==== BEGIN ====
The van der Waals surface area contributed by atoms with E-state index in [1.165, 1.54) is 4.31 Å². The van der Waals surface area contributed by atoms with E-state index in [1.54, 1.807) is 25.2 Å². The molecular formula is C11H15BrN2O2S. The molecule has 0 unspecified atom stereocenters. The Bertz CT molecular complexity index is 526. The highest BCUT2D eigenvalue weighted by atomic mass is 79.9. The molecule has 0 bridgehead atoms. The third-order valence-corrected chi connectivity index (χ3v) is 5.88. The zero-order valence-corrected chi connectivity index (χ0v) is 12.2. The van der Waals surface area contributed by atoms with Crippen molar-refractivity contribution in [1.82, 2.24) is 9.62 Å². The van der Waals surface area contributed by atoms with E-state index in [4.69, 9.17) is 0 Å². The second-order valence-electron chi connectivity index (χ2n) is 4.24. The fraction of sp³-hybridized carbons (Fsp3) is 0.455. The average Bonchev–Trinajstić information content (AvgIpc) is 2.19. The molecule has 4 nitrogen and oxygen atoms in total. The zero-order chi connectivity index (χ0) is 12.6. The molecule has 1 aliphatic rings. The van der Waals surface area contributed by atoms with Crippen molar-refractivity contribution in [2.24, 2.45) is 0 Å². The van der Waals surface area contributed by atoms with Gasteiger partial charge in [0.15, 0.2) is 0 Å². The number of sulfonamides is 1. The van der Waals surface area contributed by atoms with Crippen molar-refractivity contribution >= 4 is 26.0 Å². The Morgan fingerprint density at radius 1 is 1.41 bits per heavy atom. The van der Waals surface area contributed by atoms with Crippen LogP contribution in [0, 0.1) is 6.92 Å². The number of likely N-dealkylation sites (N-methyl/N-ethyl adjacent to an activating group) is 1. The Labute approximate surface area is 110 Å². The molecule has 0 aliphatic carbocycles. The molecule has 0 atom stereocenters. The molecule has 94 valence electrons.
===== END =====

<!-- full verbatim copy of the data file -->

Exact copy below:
The van der Waals surface area contributed by atoms with E-state index in [1.165, 1.54) is 4.31 Å². The van der Waals surface area contributed by atoms with E-state index in [1.54, 1.807) is 25.2 Å². The molecular formula is C11H15BrN2O2S. The molecule has 0 unspecified atom stereocenters. The Bertz CT molecular complexity index is 526. The highest BCUT2D eigenvalue weighted by atomic mass is 79.9. The molecule has 0 bridgehead atoms. The third-order valence-corrected chi connectivity index (χ3v) is 5.88. The zero-order valence-corrected chi connectivity index (χ0v) is 12.2. The van der Waals surface area contributed by atoms with Crippen molar-refractivity contribution in [1.82, 2.24) is 9.62 Å². The van der Waals surface area contributed by atoms with E-state index in [4.69, 9.17) is 0 Å². The second-order valence-electron chi connectivity index (χ2n) is 4.24. The fraction of sp³-hybridized carbons (Fsp3) is 0.455. The average Bonchev–Trinajstić information content (AvgIpc) is 2.19. The molecule has 4 nitrogen and oxygen atoms in total. The zero-order chi connectivity index (χ0) is 12.6. The molecule has 1 aliphatic rings. The van der Waals surface area contributed by atoms with Crippen molar-refractivity contribution in [2.24, 2.45) is 0 Å². The van der Waals surface area contributed by atoms with Gasteiger partial charge in [0.15, 0.2) is 0 Å². The number of sulfonamides is 1. The van der Waals surface area contributed by atoms with Crippen molar-refractivity contribution >= 4 is 26.0 Å². The Morgan fingerprint density at radius 1 is 1.41 bits per heavy atom. The van der Waals surface area contributed by atoms with Crippen LogP contribution in [0, 0.1) is 6.92 Å². The number of likely N-dealkylation sites (N-methyl/N-ethyl adjacent to an activating group) is 1. The Labute approximate surface area is 110 Å². The molecule has 0 aliphatic carbocycles. The molecule has 0 atom stereocenters. The molecule has 94 valence electrons.